2011 finalists & winners > 15 to 16 years > Mesh Monitoring Pest Trap Management
Mesh Monitoring Pest Trap Management
Burnside High School
Even the earthquakes and lack of time hasn’t stopped Logan from doing what he enjoys most – programming, playing with electronics and creating something Da Vinci, Edison and Knuth would be proud of!
“In 2008 I went on a tramp with my uncle on the West Coast. He volunteers for the Paparoa Wildlife Trust and we were clearing traps set out every 100m. Of the 96 traps, the top 20 had not caught anything. That made me think about the inefficiencies of pest trapping. The Department of Conservation alone [there are several other groups that do trapping as well] spends $5 million a year on trapping. It is vital to the survival of our native bird species but could be done a lot smarter.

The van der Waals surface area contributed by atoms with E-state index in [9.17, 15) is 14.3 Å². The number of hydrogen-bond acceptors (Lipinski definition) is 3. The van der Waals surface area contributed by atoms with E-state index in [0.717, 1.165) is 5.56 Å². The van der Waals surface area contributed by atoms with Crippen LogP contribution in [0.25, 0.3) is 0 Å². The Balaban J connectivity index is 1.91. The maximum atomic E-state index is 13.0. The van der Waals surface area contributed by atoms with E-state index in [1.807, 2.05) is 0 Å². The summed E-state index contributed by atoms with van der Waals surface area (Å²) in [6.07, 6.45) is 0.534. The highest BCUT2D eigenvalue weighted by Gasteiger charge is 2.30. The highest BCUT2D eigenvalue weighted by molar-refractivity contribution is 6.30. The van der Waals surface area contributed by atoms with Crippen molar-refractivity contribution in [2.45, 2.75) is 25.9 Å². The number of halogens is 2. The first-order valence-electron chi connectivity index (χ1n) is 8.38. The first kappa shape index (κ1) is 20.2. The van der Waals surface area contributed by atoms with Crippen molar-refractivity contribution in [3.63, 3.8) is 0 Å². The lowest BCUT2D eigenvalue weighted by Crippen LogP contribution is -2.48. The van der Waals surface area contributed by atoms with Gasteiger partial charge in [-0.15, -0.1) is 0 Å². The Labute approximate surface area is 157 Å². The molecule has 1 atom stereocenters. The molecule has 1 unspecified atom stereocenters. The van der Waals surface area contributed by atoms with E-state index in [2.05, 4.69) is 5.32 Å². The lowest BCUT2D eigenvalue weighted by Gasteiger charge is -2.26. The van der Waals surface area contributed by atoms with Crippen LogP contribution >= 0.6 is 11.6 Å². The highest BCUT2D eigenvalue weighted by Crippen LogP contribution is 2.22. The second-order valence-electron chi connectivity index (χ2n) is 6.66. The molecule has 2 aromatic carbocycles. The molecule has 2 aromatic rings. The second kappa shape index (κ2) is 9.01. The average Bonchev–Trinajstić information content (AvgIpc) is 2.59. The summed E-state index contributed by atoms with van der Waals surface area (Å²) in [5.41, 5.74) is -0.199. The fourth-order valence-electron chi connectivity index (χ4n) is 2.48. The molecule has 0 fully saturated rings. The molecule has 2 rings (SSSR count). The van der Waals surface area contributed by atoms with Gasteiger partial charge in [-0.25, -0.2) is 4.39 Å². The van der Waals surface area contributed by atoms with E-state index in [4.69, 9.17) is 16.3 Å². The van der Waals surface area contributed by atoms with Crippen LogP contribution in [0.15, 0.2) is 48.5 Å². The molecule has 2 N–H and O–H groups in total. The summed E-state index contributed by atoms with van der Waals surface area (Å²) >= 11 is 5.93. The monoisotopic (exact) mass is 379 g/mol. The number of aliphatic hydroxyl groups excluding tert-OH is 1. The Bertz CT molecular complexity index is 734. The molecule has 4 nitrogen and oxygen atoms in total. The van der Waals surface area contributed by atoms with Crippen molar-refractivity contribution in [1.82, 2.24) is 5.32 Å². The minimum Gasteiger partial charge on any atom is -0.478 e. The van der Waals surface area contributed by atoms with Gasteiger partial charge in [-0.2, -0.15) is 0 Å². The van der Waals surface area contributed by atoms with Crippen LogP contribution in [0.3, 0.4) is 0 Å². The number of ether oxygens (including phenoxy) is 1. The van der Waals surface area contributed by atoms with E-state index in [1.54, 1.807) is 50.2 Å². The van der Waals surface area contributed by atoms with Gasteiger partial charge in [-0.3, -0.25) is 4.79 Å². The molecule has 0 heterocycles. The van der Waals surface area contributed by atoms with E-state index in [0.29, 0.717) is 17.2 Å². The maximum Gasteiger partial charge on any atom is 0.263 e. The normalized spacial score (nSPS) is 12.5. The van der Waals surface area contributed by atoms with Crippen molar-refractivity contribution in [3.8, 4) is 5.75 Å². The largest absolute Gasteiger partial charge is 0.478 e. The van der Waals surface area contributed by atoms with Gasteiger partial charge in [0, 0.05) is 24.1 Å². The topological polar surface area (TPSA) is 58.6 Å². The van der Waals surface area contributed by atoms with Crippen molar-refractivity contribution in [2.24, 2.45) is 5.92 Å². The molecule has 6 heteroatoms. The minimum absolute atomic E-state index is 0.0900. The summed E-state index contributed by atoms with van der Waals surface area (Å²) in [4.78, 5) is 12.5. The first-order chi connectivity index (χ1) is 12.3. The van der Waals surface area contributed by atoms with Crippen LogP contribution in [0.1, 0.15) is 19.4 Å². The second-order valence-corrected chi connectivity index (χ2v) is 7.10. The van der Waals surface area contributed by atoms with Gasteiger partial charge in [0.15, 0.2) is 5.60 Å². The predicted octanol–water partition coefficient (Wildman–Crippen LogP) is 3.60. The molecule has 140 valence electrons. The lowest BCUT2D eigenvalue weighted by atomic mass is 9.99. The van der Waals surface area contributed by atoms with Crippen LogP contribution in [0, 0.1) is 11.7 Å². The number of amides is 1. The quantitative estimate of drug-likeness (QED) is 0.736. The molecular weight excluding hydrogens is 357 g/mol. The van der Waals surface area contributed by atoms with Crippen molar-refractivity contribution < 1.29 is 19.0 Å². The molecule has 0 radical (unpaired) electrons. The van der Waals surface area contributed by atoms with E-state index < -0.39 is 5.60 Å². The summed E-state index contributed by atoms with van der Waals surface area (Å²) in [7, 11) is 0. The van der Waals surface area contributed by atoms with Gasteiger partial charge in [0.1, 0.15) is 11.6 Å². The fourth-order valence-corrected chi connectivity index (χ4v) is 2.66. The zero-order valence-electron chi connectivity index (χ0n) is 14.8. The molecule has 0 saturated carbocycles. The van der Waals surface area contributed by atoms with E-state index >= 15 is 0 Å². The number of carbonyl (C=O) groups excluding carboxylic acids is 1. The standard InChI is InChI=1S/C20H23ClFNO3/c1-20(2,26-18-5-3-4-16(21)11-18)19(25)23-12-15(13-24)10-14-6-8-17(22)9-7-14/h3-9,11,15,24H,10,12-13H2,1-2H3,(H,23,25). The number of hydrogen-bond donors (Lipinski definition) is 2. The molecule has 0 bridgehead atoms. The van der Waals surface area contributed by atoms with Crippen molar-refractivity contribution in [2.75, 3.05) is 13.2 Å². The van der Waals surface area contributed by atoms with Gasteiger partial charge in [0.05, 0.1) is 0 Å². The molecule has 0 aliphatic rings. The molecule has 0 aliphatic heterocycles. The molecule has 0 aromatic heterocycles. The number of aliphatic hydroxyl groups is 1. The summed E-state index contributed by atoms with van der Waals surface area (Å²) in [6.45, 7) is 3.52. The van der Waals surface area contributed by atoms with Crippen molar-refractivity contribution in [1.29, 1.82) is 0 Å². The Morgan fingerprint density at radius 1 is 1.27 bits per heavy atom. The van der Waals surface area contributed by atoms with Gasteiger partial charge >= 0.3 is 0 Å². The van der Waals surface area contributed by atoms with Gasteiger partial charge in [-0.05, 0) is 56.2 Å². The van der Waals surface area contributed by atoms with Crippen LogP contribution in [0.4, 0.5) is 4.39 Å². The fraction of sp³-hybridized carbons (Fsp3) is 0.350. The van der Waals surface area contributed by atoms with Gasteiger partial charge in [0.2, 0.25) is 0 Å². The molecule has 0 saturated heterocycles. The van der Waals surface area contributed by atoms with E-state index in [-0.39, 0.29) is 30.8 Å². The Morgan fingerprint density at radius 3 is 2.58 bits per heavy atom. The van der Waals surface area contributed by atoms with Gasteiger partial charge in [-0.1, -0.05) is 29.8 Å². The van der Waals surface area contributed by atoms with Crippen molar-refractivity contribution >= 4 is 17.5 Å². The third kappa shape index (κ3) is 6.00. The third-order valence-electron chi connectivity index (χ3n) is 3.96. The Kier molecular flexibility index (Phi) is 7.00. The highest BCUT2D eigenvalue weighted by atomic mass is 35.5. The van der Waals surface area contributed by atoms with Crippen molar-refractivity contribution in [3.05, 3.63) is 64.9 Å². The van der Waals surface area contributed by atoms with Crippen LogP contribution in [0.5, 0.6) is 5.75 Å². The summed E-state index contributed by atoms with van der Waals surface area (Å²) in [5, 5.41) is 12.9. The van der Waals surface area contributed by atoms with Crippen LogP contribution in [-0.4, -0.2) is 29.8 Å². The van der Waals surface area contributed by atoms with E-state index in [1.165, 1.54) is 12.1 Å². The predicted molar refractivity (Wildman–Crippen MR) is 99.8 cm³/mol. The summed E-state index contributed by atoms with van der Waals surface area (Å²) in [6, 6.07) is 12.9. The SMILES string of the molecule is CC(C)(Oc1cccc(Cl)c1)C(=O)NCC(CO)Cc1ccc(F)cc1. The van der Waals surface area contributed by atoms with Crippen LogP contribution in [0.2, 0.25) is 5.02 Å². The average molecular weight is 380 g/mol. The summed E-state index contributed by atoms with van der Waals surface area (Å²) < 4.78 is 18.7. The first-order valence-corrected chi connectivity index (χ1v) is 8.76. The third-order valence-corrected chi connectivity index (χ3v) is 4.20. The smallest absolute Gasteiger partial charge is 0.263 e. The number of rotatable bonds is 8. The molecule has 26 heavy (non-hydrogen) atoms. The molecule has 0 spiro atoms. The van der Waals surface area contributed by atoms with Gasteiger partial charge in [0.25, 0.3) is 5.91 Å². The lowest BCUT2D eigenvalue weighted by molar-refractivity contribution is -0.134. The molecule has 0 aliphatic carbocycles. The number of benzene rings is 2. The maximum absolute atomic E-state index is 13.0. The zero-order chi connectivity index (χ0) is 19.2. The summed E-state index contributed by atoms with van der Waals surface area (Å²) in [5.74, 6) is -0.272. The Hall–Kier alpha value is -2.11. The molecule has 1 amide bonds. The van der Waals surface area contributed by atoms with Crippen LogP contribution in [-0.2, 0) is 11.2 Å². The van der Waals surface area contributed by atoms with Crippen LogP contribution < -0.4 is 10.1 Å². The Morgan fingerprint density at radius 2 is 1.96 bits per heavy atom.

That year I made a model to demonstrate my concept of putting a unit in each trap to relay the status [whether or not the trap needs to be visited] down the line of traps to the bottom. I got this model to a hard wired, simple, but working stage.
This year I aimed to complete the project and make a system that is wireless, more capable, and feasible, with a goal of using it in real traps.
I found it really fun to interface with a wireless module with code I wrote myself, and for it to pretty much work first time. It was exciting enough to just read the device type off the module, let alone have two units communicate across my desk!
It would be cool to invent general artificial intelligence that matches or exceeds human intelligence, like AI in a Marvin the paranoid android of Hitchhiker's Guide to the Galaxy way rather than in the Skynet of the Terminator sort of way. It could do my homework for me – and would also be very useful for science.
After high school I want to do something along the lines of electronics, programming, science or maths.”